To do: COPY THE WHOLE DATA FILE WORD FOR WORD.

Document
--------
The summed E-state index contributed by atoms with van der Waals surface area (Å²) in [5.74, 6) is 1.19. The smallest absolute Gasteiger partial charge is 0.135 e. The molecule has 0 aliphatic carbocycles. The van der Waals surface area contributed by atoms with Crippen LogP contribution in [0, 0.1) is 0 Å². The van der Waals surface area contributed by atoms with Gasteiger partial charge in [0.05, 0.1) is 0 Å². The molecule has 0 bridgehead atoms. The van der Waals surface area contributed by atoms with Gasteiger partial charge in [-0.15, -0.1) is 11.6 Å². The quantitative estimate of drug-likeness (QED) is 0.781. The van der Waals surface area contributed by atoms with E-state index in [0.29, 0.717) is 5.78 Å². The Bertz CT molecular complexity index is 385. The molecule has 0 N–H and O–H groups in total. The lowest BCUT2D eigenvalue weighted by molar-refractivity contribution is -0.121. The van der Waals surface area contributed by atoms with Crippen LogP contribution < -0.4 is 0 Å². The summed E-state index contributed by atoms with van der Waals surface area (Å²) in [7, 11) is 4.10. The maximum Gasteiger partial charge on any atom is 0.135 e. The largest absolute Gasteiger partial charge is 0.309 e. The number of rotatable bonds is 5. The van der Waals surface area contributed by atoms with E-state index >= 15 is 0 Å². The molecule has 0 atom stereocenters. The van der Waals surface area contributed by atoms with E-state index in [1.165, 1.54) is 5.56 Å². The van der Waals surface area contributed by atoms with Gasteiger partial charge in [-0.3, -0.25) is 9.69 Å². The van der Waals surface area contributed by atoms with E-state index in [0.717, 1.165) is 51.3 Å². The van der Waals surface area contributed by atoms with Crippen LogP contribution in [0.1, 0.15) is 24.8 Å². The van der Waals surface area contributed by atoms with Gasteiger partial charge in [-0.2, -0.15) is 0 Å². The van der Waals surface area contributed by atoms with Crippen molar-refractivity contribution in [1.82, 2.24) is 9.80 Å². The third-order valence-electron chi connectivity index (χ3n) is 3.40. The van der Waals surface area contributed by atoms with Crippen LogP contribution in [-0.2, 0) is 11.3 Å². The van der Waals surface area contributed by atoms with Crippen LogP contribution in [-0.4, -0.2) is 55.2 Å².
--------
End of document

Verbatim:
The summed E-state index contributed by atoms with van der Waals surface area (Å²) in [5.74, 6) is 1.19. The smallest absolute Gasteiger partial charge is 0.135 e. The molecule has 0 aliphatic carbocycles. The van der Waals surface area contributed by atoms with Crippen LogP contribution in [0, 0.1) is 0 Å². The van der Waals surface area contributed by atoms with Gasteiger partial charge in [0.05, 0.1) is 0 Å². The molecule has 0 bridgehead atoms. The van der Waals surface area contributed by atoms with Gasteiger partial charge in [-0.15, -0.1) is 11.6 Å². The quantitative estimate of drug-likeness (QED) is 0.781. The van der Waals surface area contributed by atoms with E-state index in [0.29, 0.717) is 5.78 Å². The Bertz CT molecular complexity index is 385. The molecule has 0 N–H and O–H groups in total. The lowest BCUT2D eigenvalue weighted by molar-refractivity contribution is -0.121. The van der Waals surface area contributed by atoms with Crippen LogP contribution < -0.4 is 0 Å². The summed E-state index contributed by atoms with van der Waals surface area (Å²) in [7, 11) is 4.10. The maximum Gasteiger partial charge on any atom is 0.135 e. The largest absolute Gasteiger partial charge is 0.309 e. The number of rotatable bonds is 5. The van der Waals surface area contributed by atoms with E-state index >= 15 is 0 Å². The molecule has 0 atom stereocenters. The van der Waals surface area contributed by atoms with E-state index in [1.165, 1.54) is 5.56 Å². The van der Waals surface area contributed by atoms with Gasteiger partial charge in [-0.3, -0.25) is 9.69 Å². The van der Waals surface area contributed by atoms with E-state index in [0.717, 1.165) is 51.3 Å². The van der Waals surface area contributed by atoms with Crippen LogP contribution in [0.1, 0.15) is 24.8 Å². The van der Waals surface area contributed by atoms with Gasteiger partial charge in [-0.2, -0.15) is 0 Å². The van der Waals surface area contributed by atoms with Crippen molar-refractivity contribution in [1.82, 2.24) is 9.80 Å². The third-order valence-electron chi connectivity index (χ3n) is 3.40. The van der Waals surface area contributed by atoms with Crippen LogP contribution in [-0.2, 0) is 11.3 Å². The van der Waals surface area contributed by atoms with Crippen LogP contribution in [-0.4, -0.2) is 55.2 Å².